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Filed in Website exploits
Cloaking in SEO is defined as a technique in which the content presented to the search engine spider is different from that presented to the user’s browser (Wikipedia). But in case of hacked sites, cloaking is more tricky than just different content for search engines and for real users. It can also be different content for different types of users. Moreover, the internal implementation is usually hidden (cloaked) from webmasters of compromised sites.
This post will be about one of such site hacks that involved SEO cloaking and used quite an interesting trick to alter page content.
First of all, I’d like to thank Jim Walker (Hack Repair) who shared the story of one hacked site and sent me the malicious code found there.
At first, it looked like a typical site affected by a black hat SEO cloaking:
- You could see cialis/viagra keywords in Goole search results for that site (site: query).
- You could see a modified title with “pharma” keywords in Unmask Parasites reports.
- At the same time nothing like that was there when you opened the site in a web browser.
But then you would notice something puzzling:
- The spammy content was only present when you requested “www.example.com” and never when requested “www.example.com/index.php“, although it was a Joomla site and “www.example.com” is absolutely the same as “www.example.com/index.php“
- The spammy content changed quite often. For example, your initial Unmask Parasites report could include only a suspicious title, but a couple of hours later Unmask Parasites would also report a bunch of spammy external links as well. And a few hours later the links could change or disappear.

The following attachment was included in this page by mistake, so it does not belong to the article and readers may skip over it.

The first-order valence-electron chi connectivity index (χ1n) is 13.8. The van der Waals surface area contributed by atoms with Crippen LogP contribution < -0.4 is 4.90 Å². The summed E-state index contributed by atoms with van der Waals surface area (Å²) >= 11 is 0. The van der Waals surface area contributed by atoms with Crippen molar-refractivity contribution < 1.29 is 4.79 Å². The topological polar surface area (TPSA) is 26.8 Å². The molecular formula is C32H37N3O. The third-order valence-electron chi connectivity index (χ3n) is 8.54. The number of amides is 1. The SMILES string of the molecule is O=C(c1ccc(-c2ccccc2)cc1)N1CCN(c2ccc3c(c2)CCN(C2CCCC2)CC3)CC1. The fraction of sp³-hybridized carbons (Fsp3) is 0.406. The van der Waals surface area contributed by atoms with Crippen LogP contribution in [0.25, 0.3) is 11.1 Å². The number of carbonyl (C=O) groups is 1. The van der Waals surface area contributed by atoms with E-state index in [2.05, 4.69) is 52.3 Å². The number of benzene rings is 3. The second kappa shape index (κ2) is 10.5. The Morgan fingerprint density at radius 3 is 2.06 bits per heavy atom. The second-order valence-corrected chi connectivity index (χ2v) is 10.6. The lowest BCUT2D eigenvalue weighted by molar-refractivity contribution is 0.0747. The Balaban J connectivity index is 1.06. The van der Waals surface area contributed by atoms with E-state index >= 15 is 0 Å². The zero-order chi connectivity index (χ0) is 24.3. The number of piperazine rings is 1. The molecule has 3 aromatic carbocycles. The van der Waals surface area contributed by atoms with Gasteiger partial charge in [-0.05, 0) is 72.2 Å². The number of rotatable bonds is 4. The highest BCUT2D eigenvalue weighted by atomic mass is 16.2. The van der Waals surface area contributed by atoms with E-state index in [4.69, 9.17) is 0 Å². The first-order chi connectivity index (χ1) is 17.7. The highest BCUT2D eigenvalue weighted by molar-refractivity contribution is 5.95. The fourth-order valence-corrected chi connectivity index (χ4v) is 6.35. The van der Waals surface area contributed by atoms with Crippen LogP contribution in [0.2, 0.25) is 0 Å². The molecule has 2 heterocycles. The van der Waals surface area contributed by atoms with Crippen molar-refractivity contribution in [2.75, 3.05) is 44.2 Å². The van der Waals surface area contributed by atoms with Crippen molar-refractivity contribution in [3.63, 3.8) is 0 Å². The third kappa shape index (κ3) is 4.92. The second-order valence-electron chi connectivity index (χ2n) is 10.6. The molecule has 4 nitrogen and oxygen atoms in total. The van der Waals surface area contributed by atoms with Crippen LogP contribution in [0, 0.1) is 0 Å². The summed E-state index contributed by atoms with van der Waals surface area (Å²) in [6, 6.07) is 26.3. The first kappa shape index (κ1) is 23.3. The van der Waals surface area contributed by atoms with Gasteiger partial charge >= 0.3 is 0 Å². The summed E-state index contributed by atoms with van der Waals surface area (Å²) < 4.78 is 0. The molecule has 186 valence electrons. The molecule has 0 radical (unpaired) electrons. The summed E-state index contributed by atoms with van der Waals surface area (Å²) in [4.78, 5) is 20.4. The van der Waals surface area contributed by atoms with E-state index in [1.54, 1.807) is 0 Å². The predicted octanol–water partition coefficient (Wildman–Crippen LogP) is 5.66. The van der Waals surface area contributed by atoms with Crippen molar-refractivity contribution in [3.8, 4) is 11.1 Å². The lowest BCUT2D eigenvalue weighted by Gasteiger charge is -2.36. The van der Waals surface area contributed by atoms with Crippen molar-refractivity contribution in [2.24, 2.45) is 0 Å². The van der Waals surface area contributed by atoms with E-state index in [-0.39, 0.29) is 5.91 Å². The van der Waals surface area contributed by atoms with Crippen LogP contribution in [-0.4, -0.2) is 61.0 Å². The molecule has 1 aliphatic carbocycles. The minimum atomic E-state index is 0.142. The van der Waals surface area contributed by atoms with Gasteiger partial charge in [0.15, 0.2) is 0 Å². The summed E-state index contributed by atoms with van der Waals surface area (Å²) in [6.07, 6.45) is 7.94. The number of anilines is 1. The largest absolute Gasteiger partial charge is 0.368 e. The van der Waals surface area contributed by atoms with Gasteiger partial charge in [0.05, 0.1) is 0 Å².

- And inspection of files on server showed that there were no modifications in files responsible for generation of HTML code for <title>, <meta description…> and the places that contained spammy links.
Of course, although that’s not typical, the cloaking code can distinguish between “/” and “index.php” requests, spammy content can be downloaded from a remote site in real time and the code itself can use smart tricks and CMS APIs to hide itself in surprising places and modify web pages on the fly. Further analysis showed that while all this guesses were true, the actual tricks’ implementation was more interesting than we originally thought.
How it all works?
A site scan revealed a file called “updtr” in the “images” directory inside one of the active Joomla template’s sudirectories. At the top level of the template, there was the “styles.php” file were hackers added one line of code in the middle of the file: